Following on from this week's discussions on Islam and terrorism, below is a book that can bring real substance to this debate - particularly as it affects foreign affairs. Although several books have been written on political Islam since 9/11, this is by far the most important and significant for politicians and policy makers to read.
Global Jihad: The Future in the Face of Militant Islam by Patrick Sookhdeo (McLean,VA: Isaac Publishing, 2007) 669pp ISBN 09787141-2-1
Once every decade or so, a book is published that has the potential to change the way people in the west view the world. This is such a book.
After the 9/11 attacks on America, the present British and American governments made repeated statements claiming that terrorism had nothing to do with Islam but was a deviation from it. Even in the last week on Centre-Right we have seen Brian Paddick Lib-Dem candidate for London mayor make a similar claim.
In this book, Dr Patrick Sookhdeo demonstrates with great clarity and scholarship how this paradigm is fatally flawed. With wide ranging scholarship he starts from the commands in the Qur'an and Hadith to impose an Islamic government on non Muslims - if necessary by means of military force. From this he moves on to show how Muhammad's actions in imposing Islamic government and his treatment of conquered people have formed a paradigm of Islamic expansion and government.This paradigm, followed by Islamic governments from the earliest caliphate up until modern times, was enshrined in sharia during medieval times by all four schools of Islamic law. Time after time Dr Sookhdeo clearly demonstrates how throughout Islamic history, Islamic armies have waged violent jihad against non Muslims, not merely justifying such action by reference to the Qur'an and Hadith - but understanding the Qur'an to impose a specific duty on Muslims to engage in jihad.
He clearly illustrates how the Islamic goal - of causing the whole world to submit to an Islamic government with Islamic law - predetermines how Islamic governments and Islamic groups view international relations. First, once an area - such as Palestine/Israel, or even Spain, has at any time in history been subjected to to an Islamic government, then it becomes an act of defensive jihad to fight to re-impose an Islamic government; Secondly, the Islamic concept of hudna (treaty), which is similarly based on the example of Muhammad, only permits a temporary truce in order for Islamic armies to gain a strategic advantage; Thirdly, the use of the Islamic doctrine of taqiyya (concealing one's true beliefs), a concept rooted in both the Qur'an and the sunna (example) of Muhammad. Dr Sookhdeo clearly shows how taqiyya has been used militarily, politically and apologetically, with one thing being said in public and another in private. The public denial by some Islamic leaders of any link between Islam and violence is but one example of this. These are concepts that have profound implications for how the west deals with Islamic groups, particularly in relation to issues such as the Middle East peace process.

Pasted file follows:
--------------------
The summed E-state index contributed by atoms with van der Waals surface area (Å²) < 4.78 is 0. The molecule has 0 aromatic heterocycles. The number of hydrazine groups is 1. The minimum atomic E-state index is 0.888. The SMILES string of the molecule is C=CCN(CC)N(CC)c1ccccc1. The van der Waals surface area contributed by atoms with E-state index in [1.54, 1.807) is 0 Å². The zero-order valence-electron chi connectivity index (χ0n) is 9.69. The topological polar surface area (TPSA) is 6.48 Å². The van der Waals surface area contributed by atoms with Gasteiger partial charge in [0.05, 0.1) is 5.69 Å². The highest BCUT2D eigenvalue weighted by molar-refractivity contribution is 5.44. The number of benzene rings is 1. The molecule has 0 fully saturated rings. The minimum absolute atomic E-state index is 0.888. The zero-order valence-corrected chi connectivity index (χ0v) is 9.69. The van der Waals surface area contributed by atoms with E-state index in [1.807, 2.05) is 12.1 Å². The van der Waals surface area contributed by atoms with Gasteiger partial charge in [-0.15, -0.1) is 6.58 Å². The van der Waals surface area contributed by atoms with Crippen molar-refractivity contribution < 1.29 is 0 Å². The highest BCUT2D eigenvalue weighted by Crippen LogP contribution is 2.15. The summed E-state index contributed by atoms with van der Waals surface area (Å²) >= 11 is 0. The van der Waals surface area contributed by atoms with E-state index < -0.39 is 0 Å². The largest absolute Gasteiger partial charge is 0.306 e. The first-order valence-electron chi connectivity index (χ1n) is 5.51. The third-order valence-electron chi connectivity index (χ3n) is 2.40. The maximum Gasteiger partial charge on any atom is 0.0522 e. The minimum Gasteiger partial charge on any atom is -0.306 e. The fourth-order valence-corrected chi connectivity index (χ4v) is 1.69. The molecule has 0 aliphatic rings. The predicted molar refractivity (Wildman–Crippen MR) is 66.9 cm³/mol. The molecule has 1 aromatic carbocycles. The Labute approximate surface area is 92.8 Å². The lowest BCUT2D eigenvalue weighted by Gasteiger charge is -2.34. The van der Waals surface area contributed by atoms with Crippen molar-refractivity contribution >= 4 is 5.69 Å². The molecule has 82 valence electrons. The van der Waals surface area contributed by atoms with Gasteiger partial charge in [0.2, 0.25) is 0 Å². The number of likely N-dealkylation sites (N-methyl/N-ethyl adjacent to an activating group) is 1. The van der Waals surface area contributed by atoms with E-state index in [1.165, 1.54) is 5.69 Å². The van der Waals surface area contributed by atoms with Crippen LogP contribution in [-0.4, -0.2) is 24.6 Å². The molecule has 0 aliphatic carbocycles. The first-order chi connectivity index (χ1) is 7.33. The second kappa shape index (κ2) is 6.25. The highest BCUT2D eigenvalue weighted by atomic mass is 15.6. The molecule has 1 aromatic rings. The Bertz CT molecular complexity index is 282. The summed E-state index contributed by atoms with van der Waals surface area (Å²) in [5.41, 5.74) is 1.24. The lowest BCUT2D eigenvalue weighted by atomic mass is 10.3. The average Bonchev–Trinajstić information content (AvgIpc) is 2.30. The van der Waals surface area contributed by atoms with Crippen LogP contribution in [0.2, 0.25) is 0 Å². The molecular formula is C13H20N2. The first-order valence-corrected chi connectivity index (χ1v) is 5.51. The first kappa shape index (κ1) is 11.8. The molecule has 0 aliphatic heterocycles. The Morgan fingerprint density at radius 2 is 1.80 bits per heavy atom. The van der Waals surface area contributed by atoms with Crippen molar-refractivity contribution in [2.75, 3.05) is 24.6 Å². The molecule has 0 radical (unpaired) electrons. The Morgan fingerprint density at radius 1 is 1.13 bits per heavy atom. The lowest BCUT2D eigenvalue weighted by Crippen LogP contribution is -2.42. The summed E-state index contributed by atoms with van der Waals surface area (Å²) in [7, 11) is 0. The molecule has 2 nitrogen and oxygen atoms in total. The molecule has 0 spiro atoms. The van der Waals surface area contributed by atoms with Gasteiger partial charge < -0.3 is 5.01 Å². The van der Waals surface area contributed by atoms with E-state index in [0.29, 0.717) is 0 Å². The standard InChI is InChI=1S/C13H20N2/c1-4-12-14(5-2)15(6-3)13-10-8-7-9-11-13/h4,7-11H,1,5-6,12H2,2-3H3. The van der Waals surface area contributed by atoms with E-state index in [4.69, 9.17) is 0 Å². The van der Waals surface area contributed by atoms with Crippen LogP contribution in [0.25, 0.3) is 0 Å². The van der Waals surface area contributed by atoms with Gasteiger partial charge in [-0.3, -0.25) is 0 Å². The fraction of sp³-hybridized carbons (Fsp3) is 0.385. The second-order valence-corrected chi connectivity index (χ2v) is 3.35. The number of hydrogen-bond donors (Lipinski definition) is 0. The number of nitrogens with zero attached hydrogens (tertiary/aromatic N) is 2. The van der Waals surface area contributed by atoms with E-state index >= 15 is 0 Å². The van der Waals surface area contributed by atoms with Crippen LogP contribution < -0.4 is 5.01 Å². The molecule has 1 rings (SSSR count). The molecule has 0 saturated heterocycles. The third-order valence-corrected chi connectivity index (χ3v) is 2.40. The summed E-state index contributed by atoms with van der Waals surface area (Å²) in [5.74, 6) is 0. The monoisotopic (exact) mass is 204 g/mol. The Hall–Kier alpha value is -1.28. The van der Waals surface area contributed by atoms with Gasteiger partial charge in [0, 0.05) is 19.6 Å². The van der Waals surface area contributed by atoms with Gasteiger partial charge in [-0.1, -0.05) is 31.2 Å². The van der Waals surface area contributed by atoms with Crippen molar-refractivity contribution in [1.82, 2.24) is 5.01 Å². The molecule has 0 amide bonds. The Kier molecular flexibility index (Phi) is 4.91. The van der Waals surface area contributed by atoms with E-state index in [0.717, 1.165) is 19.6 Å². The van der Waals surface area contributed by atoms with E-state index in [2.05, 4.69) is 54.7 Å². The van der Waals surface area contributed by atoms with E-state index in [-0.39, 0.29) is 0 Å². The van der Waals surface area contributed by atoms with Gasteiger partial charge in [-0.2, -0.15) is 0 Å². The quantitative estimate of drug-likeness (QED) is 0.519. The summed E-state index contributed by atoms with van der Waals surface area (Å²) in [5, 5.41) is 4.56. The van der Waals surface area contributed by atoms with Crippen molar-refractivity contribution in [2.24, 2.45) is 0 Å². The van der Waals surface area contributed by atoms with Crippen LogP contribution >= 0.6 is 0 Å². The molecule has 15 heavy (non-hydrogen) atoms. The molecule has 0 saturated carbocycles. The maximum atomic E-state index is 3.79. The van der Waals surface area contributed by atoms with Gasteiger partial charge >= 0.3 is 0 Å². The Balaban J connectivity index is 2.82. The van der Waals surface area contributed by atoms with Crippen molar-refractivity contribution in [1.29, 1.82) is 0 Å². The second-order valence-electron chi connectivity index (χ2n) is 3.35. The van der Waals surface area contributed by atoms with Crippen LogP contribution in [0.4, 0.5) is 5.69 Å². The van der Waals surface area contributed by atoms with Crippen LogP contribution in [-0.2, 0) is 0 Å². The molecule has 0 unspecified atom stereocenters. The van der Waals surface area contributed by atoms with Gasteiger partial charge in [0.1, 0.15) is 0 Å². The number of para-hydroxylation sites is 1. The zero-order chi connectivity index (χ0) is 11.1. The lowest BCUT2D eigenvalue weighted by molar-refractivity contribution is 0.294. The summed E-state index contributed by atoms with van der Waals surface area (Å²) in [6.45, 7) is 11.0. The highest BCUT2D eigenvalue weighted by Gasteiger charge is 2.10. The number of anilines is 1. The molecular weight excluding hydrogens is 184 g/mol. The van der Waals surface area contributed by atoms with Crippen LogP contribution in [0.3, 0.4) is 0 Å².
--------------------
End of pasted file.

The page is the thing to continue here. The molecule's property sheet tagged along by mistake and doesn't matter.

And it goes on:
However, the author is careful to distinguish between this historic classical interpretation of Islam and the views of ordinary Muslims in the west today, stating that:
"For the masses Islam has more often than not taken on a traditional form, where people believe in God, concern themselves with prayer and with the other basic devotional duties of Islam, but do not bother much with legal, political or military requirements."
Patrick Sookhdeo suggests that the current threat to the west is due to a puritan form of Islam re-emphasising the literal teaching of the Qur'an and Hadith, as classical Islam in countries such as Saudi Arabia has always done.
His comments on Iraq are profound - he documents a deliberate Islamist strategy of seeking to provoke the US to invade a Muslim country to create a win-win situation for Islamists: Muslims worldwide are impressed by jihadis taking on a superpower; the insurgency proves the superpower is not invincible; Muslims despise the proxy government allied to the superpower; the fight is intended to drain the superpower leading to social unrest in the US and its ultimate defeat by Islamists.; Meanwhile chaos in the Islamic land causes the general population to welcome the jihadi administrators - who then network with jihadis elsewhere to establish an increasingly global caliphate governed by sharia.
The essence of this book is that classical Islam has historically always been an ideology that aims at world domination - if necessary by force. However, Dr Sookhdeo ends by emphasising that
"If an 'enemy' is to be defined, then the enemy is not Muslims, but the classical interpretation of Islam."
Whilst the allies western governments should be empowering are liberal Muslims - something Sookhdeo criticises the present British government for failing to do.
This book should be top priority reading for every politician and policy maker.